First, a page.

Hannibal Lecter #1
Will Graham is retired, out of the psychopath game and living with his wife, Molly, and her son, Willy. Dr Hannibal Lecter almost killed him when they came face to face years ago when Graham was searching for a specific killer. His life now is serene and perfect, which is quickly disrupted when FBI agent Jack Crawford turns up on his door, pleading with him for help. There is a serial killer butchering whole families at random during full moons. Graham is not interested, but Crawford pushes. Graham has a deeper understanding into the mind of a psychopath. Graham himself is a little different. After much debate and rancour, Graham agrees to go see the houses where the families were killed.
The cops are calling the killer the Tooth Fairy, though Graham is not comfortable with it. Going through the evidence of both murders and the homes of the Leeds family in Atlanta, Georgia, Graham is reconstructing the family for himself as well as the events. He is having a hard time zeroing in on everything, though, and feels that the only way he will be able to fully slot back into the role of profiler, of hunter, is to come face to face with the evil that drove him from the industry – Dr Hannibal Lecter. He thinks that Lecter could possibly help him find the Tooth Fairy killer, or offer an insight that the rest of the team has missed. Will doesn’t really get much from the meeting, though Lecter is thrilled to have his “plaything” back, as it seems. Dr Alan Bloom is consulting on the case, but is having issues with Crawford, who wants a psychiatric analysis of Graham that Bloom is unwilling to provide.
As though the police did not have enough issues as it is, slimy reporter Freddy Lounds is on a mission to make waves, and paints Graham in a terrible light. There is no love lost between the men, and they have a sour history. On the other hand, Francis Dolarhyde is the Red Dragon, and despises the name of the Tooth Fairy. He is a production chief at a St Louis film processing firm, and on the hunt for a new family, which he finds through the film that he processes. Graham is hunting an unknown man, yet Dolarhyde has a clear view of who is after him. Dolarhyde has some serious family issues, and an unnatural obsession with William Blake’s painting “The Great Red Dragon and the Woman Clothed in Sun”. Dolarhyde has terrible vicious sexual urges that he cannot control, and that is when the Red Dragon assumes control.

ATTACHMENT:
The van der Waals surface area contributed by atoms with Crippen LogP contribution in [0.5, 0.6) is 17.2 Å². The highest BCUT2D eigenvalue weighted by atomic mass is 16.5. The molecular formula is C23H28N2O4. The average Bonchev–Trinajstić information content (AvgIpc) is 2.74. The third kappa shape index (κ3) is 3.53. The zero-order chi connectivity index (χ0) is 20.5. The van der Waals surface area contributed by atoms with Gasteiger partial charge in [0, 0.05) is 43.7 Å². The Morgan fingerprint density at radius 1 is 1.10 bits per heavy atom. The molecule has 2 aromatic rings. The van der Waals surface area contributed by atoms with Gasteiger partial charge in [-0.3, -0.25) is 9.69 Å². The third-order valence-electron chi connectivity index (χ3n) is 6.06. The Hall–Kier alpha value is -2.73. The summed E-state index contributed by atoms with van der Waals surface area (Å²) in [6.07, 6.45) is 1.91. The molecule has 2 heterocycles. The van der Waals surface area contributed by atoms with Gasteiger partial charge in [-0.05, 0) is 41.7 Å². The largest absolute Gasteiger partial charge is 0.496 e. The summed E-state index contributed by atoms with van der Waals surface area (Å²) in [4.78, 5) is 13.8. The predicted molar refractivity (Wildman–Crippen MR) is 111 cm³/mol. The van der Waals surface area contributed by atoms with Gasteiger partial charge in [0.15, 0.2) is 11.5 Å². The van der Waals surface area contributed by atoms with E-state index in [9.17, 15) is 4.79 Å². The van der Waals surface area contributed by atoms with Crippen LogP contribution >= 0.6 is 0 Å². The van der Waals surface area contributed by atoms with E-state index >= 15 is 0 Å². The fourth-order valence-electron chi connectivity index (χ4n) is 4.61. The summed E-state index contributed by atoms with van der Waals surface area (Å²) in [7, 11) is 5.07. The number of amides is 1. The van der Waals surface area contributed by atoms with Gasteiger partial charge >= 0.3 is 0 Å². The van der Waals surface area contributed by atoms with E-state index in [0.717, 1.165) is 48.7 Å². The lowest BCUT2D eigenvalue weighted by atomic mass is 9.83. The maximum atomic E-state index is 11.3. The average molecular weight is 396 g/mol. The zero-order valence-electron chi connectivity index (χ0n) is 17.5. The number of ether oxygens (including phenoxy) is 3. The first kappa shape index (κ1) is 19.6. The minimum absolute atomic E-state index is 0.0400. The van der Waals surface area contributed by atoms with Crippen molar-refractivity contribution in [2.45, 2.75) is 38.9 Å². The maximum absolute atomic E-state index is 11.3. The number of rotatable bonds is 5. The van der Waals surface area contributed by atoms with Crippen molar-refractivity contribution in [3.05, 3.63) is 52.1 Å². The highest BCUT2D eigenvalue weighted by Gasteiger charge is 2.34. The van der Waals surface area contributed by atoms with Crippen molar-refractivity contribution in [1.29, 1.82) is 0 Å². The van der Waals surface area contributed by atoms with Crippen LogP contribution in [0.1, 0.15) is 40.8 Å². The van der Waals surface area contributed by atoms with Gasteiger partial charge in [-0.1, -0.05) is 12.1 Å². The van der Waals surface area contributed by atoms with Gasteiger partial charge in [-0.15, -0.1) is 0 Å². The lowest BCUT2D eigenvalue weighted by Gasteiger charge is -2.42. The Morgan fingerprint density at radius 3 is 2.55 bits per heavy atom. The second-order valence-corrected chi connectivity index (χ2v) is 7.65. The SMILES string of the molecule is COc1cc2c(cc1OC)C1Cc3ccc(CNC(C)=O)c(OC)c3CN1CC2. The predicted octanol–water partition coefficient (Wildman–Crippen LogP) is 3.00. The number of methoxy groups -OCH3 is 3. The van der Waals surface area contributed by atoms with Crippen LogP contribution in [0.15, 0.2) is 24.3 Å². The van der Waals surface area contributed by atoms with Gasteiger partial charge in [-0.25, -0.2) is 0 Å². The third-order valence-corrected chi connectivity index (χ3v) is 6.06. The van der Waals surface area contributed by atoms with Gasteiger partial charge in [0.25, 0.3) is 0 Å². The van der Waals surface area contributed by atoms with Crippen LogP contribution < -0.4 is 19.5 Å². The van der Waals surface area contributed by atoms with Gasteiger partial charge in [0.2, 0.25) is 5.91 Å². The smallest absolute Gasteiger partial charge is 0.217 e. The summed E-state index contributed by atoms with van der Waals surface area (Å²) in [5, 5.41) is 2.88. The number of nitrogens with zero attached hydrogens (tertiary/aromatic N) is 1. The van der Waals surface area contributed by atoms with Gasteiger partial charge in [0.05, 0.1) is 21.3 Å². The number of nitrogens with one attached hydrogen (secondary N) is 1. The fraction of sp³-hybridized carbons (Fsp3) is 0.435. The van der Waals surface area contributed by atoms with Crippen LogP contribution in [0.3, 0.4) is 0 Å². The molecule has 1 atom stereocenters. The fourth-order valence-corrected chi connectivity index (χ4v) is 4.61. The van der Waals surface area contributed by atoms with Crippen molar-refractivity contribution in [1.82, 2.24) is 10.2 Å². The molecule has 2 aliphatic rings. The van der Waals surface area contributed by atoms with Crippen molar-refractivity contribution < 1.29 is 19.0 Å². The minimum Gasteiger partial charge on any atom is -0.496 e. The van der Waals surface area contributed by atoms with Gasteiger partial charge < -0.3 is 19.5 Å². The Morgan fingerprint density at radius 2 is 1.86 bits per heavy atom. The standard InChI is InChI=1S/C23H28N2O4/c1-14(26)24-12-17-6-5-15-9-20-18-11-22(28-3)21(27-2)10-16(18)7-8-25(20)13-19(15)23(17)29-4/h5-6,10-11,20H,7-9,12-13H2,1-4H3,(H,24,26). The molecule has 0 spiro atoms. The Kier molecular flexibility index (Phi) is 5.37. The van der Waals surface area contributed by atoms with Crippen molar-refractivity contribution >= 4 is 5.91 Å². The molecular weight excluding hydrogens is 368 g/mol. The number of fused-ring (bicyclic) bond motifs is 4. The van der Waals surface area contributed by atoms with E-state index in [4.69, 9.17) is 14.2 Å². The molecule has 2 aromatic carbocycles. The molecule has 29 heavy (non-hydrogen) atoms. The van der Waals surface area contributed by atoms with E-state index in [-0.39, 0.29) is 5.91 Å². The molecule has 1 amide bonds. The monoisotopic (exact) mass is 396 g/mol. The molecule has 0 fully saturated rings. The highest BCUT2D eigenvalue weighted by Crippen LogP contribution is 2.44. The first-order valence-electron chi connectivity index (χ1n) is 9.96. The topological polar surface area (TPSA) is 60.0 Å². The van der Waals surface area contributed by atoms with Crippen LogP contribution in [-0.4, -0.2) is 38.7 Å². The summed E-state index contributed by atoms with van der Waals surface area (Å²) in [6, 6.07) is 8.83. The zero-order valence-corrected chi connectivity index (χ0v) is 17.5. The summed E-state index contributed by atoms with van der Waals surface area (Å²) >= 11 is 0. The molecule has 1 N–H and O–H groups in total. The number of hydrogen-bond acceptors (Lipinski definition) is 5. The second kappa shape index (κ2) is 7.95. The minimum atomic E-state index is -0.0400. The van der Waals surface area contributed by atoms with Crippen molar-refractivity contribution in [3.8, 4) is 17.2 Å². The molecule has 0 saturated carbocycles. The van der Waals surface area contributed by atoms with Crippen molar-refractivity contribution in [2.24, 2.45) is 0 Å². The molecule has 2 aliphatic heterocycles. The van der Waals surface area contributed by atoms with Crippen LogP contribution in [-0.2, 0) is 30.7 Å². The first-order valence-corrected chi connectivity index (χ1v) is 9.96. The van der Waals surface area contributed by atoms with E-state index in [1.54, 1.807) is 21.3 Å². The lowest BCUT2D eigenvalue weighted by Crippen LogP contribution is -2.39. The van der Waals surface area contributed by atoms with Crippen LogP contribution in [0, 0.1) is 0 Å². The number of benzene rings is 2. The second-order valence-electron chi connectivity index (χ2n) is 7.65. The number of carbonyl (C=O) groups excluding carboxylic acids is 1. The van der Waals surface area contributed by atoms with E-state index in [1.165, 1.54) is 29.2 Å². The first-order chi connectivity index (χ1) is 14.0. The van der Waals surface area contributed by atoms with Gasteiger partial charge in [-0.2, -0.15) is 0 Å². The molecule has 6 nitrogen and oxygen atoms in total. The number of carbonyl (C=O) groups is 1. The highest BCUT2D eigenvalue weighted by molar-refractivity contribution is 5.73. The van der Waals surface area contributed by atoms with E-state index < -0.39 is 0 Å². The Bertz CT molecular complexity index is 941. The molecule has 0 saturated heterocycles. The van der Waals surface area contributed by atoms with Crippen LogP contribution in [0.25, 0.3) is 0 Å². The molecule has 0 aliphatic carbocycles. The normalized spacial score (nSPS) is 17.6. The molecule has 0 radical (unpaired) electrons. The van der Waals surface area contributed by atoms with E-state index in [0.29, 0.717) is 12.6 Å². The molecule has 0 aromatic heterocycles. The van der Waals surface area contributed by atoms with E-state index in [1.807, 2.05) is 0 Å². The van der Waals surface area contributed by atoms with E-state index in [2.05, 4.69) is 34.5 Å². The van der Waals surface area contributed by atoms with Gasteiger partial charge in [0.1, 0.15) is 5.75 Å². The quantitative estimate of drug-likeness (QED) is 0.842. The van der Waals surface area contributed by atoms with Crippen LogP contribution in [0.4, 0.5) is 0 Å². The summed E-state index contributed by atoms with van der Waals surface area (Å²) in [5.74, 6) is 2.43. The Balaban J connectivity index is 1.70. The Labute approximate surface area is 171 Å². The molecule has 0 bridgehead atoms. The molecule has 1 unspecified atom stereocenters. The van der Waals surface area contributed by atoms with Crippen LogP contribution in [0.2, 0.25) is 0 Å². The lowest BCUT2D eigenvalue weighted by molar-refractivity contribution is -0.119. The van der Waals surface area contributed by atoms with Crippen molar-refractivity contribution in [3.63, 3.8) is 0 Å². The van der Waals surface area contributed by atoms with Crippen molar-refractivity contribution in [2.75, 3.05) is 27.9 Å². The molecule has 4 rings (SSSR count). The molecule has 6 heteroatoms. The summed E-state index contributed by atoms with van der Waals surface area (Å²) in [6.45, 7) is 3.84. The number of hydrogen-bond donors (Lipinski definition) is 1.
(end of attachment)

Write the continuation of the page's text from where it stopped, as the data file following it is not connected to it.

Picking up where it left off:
Soon the Red Dragon makes contact with Lecter, and the FBI needs to find a way to trap him. All the promises that Crawford made Graham are thrown out of the window when Lecter manages to find out where he lives. Graham’s relationship with Molly becomes very strained, and he is angry. Another family somewhere is being hunted, and the FBI has no insight on how they are being chosen and what makes them unique. Freddy Lounds proves to be a massive problem when he interferes heavily in a sting that they FBI was rushing to set up to capture the Red Dragon. Graham needs to find a way to capture the Red Dragon, even if it means laying aside his pride to work with a snake like Lounds. In the meantime, however, the Red Dragon grows restless, and Francis Dolarhyde falls in love with a blind co-worker named Reba McClane. Though his life is taking on a new direction, Graham is still determined to find and catch the Red Dragon, who is still intent on continuing to follow his dark urges.
Will Graham be able to find out who the Red Dragon is? Will he be able to stop the man? How much of himself is Graham going to lose while hunting down another psychopath? What will Lecter do with the knowledge now that he knows where Graham is staying? Will Graham’s family be safe of any and all fallout that comes from this deadly case that he is working on?
I was duly impressed with this novel. I am a huge Hannibal Lecter fan, though I have never gotten around to reading the books. I thought it was high time to change that, especially seeing as the series turned out to be so impressive. Let me tell you, I cannot believe that it took me so long to get to this. The book was well written, the story was nice and streamlined, put together well. There were instances where the writing style annoyed me a little bit, but overall I really liked this book, and as much as I feel I should have read it earlier, I am glad that I had something fresh and good still. Good authors with good books are pretty rare. Will Graham is a psychologically in depth character, and his relationship with Hannibal is so damn odd. I found Will to be a very compelling character, too, who has quickly become a favourite of mine. Jack Crawford is a brash and no-nonsense kind of man, though he does feel some sort of affiliation for Will Graham. The story paced at a decent speed, and the book flowed nicely. It was a nice thriller with plenty to make you think. Definitely something that I would read again, and something I could tell you to check out.